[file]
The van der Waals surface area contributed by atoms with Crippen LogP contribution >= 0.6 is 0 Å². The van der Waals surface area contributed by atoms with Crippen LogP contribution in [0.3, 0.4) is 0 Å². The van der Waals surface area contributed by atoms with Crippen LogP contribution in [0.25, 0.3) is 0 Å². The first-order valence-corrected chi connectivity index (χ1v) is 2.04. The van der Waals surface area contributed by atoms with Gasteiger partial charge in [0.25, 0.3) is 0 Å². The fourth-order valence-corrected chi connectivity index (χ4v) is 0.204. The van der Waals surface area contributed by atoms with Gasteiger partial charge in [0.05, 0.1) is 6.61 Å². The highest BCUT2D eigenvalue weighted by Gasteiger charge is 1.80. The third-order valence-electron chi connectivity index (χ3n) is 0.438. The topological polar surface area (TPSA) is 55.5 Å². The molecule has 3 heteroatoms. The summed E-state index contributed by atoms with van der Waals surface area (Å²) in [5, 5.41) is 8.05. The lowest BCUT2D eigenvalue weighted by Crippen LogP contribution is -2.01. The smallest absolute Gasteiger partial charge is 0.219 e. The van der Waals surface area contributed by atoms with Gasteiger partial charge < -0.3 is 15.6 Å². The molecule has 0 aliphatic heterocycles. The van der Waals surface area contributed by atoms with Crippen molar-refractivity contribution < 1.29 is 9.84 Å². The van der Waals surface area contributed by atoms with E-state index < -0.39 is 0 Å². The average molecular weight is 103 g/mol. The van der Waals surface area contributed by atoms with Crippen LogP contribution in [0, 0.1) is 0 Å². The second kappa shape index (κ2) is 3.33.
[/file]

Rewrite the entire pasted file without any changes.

The van der Waals surface area contributed by atoms with Crippen LogP contribution >= 0.6 is 0 Å². The van der Waals surface area contributed by atoms with Crippen LogP contribution in [0.3, 0.4) is 0 Å². The van der Waals surface area contributed by atoms with Crippen LogP contribution in [0.25, 0.3) is 0 Å². The first-order valence-corrected chi connectivity index (χ1v) is 2.04. The van der Waals surface area contributed by atoms with Gasteiger partial charge in [0.25, 0.3) is 0 Å². The fourth-order valence-corrected chi connectivity index (χ4v) is 0.204. The van der Waals surface area contributed by atoms with Gasteiger partial charge in [0.05, 0.1) is 6.61 Å². The highest BCUT2D eigenvalue weighted by Gasteiger charge is 1.80. The third-order valence-electron chi connectivity index (χ3n) is 0.438. The topological polar surface area (TPSA) is 55.5 Å². The molecule has 3 heteroatoms. The summed E-state index contributed by atoms with van der Waals surface area (Å²) in [5, 5.41) is 8.05. The lowest BCUT2D eigenvalue weighted by Crippen LogP contribution is -2.01. The smallest absolute Gasteiger partial charge is 0.219 e. The van der Waals surface area contributed by atoms with Gasteiger partial charge < -0.3 is 15.6 Å². The molecule has 0 aliphatic heterocycles. The van der Waals surface area contributed by atoms with Crippen molar-refractivity contribution < 1.29 is 9.84 Å². The van der Waals surface area contributed by atoms with E-state index < -0.39 is 0 Å². The average molecular weight is 103 g/mol. The van der Waals surface area contributed by atoms with Crippen LogP contribution in [0, 0.1) is 0 Å². The second kappa shape index (κ2) is 3.33.